“The original PSLF program requirements were not really adequately communicated to borrowers. And so people were applying without realizing, hey, I didn’t have the right type of loan, or I wasn’t on the right type of repayment plan, or I consolidated and reset the clock.”

The companies that service student loans didn’t help, he said. They generally didn’t tell borrowers that the program even existed or help them get on track for it.

“When someone would call in and say, ‘Hey, what are my options? I can’t afford my payments,’ they would just put people into a forbearance,” Minsky said. “And the result is that because, under the rules, forbearance periods don’t count towards anything, borrowers wasted a lot of time that might otherwise have counted towards loan forgiveness.”

Now, though, all of those payments can potentially count toward forgiveness.

Last fall, the Biden administration announced it was retroactively changing many of the requirements for PSLF with a temporary waiver.

“What the waiver does is it sort of gives borrowers, like, a one-time-only Get Out of Jail Free card,” Mayotte said.

Anyone who’s been working full-time for a qualifying employer who applies by Monday can get credit for years of past payments — on the wrong kind of loan or the wrong repayment plan — that normally wouldn’t count. It’s effective even if they’ve retired or are no longer working in public service, which is not usually the case.

“It’s huge,” Mayotte said. “A lot of people have gotten forgiveness right out of the gate, where before this waiver, they didn’t think they were ever going to get it.”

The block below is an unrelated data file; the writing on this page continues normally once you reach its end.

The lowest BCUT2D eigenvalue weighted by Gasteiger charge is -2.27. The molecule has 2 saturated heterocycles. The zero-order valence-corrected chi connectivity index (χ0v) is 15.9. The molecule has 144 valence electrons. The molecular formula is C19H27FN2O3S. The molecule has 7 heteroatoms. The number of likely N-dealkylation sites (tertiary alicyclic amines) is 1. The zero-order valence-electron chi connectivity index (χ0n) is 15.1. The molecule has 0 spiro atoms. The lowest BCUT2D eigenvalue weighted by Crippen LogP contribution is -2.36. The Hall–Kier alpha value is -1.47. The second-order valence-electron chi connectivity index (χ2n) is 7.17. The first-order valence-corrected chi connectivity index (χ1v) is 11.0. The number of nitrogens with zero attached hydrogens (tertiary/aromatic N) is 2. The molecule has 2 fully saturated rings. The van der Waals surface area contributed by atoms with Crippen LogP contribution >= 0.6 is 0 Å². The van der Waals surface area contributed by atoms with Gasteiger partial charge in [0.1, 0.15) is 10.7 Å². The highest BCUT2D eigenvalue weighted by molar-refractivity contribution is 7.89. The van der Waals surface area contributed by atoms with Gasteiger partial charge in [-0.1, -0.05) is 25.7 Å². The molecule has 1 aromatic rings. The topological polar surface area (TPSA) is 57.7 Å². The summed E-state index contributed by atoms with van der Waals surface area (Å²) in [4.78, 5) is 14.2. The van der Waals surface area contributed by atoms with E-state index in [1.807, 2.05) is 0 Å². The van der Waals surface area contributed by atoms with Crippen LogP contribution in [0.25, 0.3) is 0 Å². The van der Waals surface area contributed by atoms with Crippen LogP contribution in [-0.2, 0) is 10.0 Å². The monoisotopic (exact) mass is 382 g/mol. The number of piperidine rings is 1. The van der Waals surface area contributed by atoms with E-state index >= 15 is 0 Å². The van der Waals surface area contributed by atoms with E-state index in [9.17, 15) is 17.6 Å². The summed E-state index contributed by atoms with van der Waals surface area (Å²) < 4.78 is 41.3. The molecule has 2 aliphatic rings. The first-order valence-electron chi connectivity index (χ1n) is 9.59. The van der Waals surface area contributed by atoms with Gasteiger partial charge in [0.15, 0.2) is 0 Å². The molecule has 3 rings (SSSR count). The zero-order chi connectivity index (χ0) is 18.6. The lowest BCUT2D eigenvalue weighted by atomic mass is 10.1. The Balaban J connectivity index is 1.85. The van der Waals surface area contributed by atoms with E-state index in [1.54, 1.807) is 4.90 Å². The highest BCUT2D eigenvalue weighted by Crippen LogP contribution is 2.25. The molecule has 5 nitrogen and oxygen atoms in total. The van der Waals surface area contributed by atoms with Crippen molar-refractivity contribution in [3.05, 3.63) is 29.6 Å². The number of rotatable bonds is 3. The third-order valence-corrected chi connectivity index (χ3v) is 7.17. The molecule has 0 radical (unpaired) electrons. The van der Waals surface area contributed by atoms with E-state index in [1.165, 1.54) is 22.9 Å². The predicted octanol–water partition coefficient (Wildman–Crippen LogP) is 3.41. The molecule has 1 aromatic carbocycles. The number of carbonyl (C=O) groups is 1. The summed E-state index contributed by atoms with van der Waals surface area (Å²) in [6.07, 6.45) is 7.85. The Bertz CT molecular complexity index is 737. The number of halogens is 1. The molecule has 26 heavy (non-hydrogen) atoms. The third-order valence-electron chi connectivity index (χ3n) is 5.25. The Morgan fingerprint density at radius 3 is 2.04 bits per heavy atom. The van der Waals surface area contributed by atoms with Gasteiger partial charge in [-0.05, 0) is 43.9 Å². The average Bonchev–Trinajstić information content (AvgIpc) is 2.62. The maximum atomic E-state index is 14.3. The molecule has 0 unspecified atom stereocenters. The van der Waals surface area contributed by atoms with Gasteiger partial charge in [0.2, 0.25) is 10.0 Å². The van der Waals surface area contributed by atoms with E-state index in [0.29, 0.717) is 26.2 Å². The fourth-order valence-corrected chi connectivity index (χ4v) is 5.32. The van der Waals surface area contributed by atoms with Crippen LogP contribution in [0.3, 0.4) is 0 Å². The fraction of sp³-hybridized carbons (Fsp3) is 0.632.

That includes Erica Romero, whose first PSLF application was rejected a couple of years ago.

When she first heard about the waiver, she said, “I was a little reluctant. I’m like, ‘Do I really want to bother to go through this just to get rejected again?’” But then she started seeing friends post on social media about having their loans forgiven under the waiver. 

“After I started seeing more and more stories of folks getting approved,” she said, “I’m like, ‘OK, it’s gonna be worth the effort. Let’s give it a try and see what they say.’”

Romero applied again, and about five months later, she got the email: The roughly $40,000 in federal loans she had left had been forgiven. Her balance was zero. 

Not long after, she also received a refund check in the mail for about $7,000 for all the extra payments she’d made on her loans over the required 10 years. 

“It was amazing,” she said. “It really was a relief to know that I would be done paying my loans before I retired.”

That’s something she had figured would never happen after her application was rejected the first time. 

So far, more than 236,000 people have had a total of $14 billion in loans forgiven, according to the Department of Education. Many more have applied and are waiting for their applications to be processed.  

There are likely still a whole lot more people who could benefit but haven’t applied, per Betsy Mayotte at the Institute of Student Loan Advisors.

To them, she said, “If you’re within the sound of my voice … you should be applying for consolidation, assuming you need to, and you should be submitting a PSLF form ASAP.”

The limited PSLF waiver expires in a few days, at the end of October. 

But some of the changes to the program will stick around. Just this week, the administration announced that borrowers who miss the deadline will get one last shot to adjust their PSLF status next summer. And going forward, it will be easier for people to qualify for the program.